Play to your strengths, we're told.
It worked for David against Goliath. Ditto for renowned $23 million-a-year singles hitter Joe Mauer against major league pitching, and every self-help guru who charges a few hundred bucks for a seminar.
Apparently, Cantus, the Twin Cities all-male a cappella classical ensemble, missed the tutorial.
For its annual "Covers: A Pop Concert," the octet has chosen to interpret the Beatles' classic 1967 "Sgt. Pepper's Lonely Hearts Club Band" album in its entirety along with a handful of more recent pop tunes by Gotye, Sara Bareilles and Lake Street Dive, among others.
When Cantus tackles pop a cappella, the results are appealing and often fascinating. When they insist on accompaniment of drums, bass, keyboards, guitar and occasionally horns, the singing — the essence and forte of Cantus — gets lost.
At last Friday's opening night, the sound mix was not balanced for the first set. Moreover, the arrangements did not show off the voices to the best of their abilities. And, frankly, the singers and instrumentalists never jelled like a pop band. It felt like them and us.
"Jolene," the Dolly Parton gem, connects by being part bluegrass and part Western ballad, while Toto's "Africa," a natural with its cascading harmonies, could have worked. But Cantus eschewed vocal percussion in favor of using actual instruments.
When it comes time for Side 1 of "Sgt. Pepper's," Cantus hews heavily to the original arrangements but lacks spirit. Everything seems subdued and tamped down — the assertiveness of the singers and the forcefulness of the band. The instrumentalists, who look old enough to have grown up with Beatles music, are not tight enough, crisp enough or compelling enough.
However, when Cantus silences the band for "She's Leaving Home," it's a moment of a cappella wonder — Paul Scholtz's trilling tenor on lead vocals with music-hall panache, backed by descending harmonies. It was not surprising that the crowd — buoyed by high school students mentored by Cantus — whooped its approval.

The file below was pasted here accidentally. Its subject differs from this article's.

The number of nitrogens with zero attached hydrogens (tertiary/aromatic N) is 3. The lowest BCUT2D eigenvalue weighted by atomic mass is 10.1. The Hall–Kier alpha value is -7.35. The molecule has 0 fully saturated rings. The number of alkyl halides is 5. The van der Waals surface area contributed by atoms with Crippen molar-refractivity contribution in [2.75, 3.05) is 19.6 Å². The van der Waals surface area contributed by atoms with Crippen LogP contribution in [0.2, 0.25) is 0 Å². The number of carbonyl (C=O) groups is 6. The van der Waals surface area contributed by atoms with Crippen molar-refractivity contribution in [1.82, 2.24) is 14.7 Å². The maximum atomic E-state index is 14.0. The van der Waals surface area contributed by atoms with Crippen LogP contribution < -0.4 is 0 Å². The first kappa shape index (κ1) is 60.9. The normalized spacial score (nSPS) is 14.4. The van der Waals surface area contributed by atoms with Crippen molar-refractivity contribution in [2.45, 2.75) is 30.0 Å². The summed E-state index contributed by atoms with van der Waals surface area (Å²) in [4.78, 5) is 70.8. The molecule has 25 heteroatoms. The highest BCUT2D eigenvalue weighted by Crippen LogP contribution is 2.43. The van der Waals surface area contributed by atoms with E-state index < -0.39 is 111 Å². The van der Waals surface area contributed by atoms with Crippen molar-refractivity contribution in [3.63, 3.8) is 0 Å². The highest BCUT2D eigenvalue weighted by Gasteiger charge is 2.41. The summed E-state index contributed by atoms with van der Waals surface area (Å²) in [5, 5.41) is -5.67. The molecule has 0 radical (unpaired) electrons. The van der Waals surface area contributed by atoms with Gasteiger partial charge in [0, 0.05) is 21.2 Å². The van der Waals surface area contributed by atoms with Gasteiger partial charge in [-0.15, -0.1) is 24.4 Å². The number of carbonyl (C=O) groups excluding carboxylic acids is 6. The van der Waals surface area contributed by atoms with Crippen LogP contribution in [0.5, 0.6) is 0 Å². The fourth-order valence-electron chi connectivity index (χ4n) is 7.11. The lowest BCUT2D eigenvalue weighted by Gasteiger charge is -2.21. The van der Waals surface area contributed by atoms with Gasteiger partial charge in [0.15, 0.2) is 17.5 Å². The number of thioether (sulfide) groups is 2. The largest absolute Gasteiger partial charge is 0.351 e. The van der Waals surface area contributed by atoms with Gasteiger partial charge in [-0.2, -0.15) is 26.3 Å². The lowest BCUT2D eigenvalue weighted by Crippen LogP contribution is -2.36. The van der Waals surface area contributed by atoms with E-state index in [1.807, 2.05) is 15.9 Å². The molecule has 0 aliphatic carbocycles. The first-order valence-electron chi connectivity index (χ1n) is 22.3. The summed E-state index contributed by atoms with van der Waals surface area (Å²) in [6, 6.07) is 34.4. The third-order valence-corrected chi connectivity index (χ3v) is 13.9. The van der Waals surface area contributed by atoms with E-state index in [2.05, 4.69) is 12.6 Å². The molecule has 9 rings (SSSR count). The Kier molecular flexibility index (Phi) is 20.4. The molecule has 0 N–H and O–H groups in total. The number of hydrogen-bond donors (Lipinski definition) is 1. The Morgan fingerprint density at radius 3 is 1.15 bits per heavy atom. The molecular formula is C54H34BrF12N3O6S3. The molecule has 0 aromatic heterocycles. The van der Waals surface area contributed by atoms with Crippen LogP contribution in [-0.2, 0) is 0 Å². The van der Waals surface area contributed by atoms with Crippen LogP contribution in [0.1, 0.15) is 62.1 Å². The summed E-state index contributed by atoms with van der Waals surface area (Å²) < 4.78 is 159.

The Cantus singers — all of whom were born in the 1980s except for newcomer David Geist, born in '92 — are too young to have experienced the Beatles firsthand. But they're savvy enough to know that a cappella pop appeals to young people raised on "Glee," "The Sing Off" and the "Pitch Perfect" movies. Hence, the "Covers" repertoire nodded to past and present.
Highlights from the post-intermission segment are the moody, atmospheric "Within You Without You" from "Sgt. Pepper's" with the singers sounding somewhere between a Gregorian chant and Middle Eastern mysticism, and "Light in the Hallway," an original by Pentatonix, America's most commercially successful a cappella group, that becomes a bedtime prayer with the a cappella voices of Cantus.
The concert's unquestioned high point is the encore of Queen's "Bohemian Rhapsody," an obvious choice for an a cappella ensemble of any age. Of course, Cantus rocks it with tenor Zachary Colby, the only singer who looks comfortable rocking in concert, and the band pounding away. It's a marvelous vocal exercise that might be better appreciated if the musical accompaniment were merely piano instead of full band.
Last year's Cantus "Covers" concert was more successful as the octet interpreted the Beach Boys' harmony-heavy "Pet Sounds." Next year, Cantus will tackle Fleetwood Mac's "Rumours." Here's hoping for more voices and less noise.